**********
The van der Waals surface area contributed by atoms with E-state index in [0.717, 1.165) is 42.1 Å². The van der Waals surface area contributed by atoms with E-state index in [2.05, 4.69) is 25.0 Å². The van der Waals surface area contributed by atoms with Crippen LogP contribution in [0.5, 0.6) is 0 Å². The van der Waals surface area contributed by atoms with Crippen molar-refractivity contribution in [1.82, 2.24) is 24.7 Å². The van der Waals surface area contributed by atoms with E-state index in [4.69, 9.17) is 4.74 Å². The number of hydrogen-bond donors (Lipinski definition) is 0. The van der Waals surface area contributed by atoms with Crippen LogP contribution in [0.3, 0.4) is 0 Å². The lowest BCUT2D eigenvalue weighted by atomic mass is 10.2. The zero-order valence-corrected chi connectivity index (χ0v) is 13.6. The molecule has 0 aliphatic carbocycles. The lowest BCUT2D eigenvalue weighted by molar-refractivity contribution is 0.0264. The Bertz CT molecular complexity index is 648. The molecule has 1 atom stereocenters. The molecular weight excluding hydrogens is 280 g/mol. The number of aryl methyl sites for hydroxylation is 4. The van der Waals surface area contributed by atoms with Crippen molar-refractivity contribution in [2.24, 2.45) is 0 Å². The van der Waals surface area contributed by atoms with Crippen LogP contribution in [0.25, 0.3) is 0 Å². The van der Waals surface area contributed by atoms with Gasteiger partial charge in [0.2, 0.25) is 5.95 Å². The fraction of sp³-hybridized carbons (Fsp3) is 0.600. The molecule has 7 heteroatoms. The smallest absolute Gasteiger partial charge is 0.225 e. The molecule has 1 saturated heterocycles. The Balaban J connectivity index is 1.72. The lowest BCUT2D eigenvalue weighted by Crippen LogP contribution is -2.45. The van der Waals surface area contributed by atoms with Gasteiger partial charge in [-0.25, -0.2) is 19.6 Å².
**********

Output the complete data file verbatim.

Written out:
The van der Waals surface area contributed by atoms with E-state index in [0.717, 1.165) is 42.1 Å². The van der Waals surface area contributed by atoms with E-state index in [2.05, 4.69) is 25.0 Å². The van der Waals surface area contributed by atoms with Crippen LogP contribution in [0.5, 0.6) is 0 Å². The van der Waals surface area contributed by atoms with Crippen molar-refractivity contribution in [1.82, 2.24) is 24.7 Å². The van der Waals surface area contributed by atoms with E-state index in [4.69, 9.17) is 4.74 Å². The number of hydrogen-bond donors (Lipinski definition) is 0. The van der Waals surface area contributed by atoms with Crippen LogP contribution in [0.3, 0.4) is 0 Å². The lowest BCUT2D eigenvalue weighted by atomic mass is 10.2. The zero-order valence-corrected chi connectivity index (χ0v) is 13.6. The molecule has 0 aliphatic carbocycles. The lowest BCUT2D eigenvalue weighted by molar-refractivity contribution is 0.0264. The Bertz CT molecular complexity index is 648. The molecule has 1 atom stereocenters. The molecular weight excluding hydrogens is 280 g/mol. The number of aryl methyl sites for hydroxylation is 4. The van der Waals surface area contributed by atoms with Crippen molar-refractivity contribution in [2.24, 2.45) is 0 Å². The van der Waals surface area contributed by atoms with Crippen LogP contribution in [0.25, 0.3) is 0 Å². The van der Waals surface area contributed by atoms with Gasteiger partial charge in [0.2, 0.25) is 5.95 Å². The fraction of sp³-hybridized carbons (Fsp3) is 0.600. The molecule has 7 heteroatoms. The smallest absolute Gasteiger partial charge is 0.225 e. The molecule has 1 saturated heterocycles. The Balaban J connectivity index is 1.72. The lowest BCUT2D eigenvalue weighted by Crippen LogP contribution is -2.45. The van der Waals surface area contributed by atoms with Gasteiger partial charge in [-0.25, -0.2) is 19.6 Å².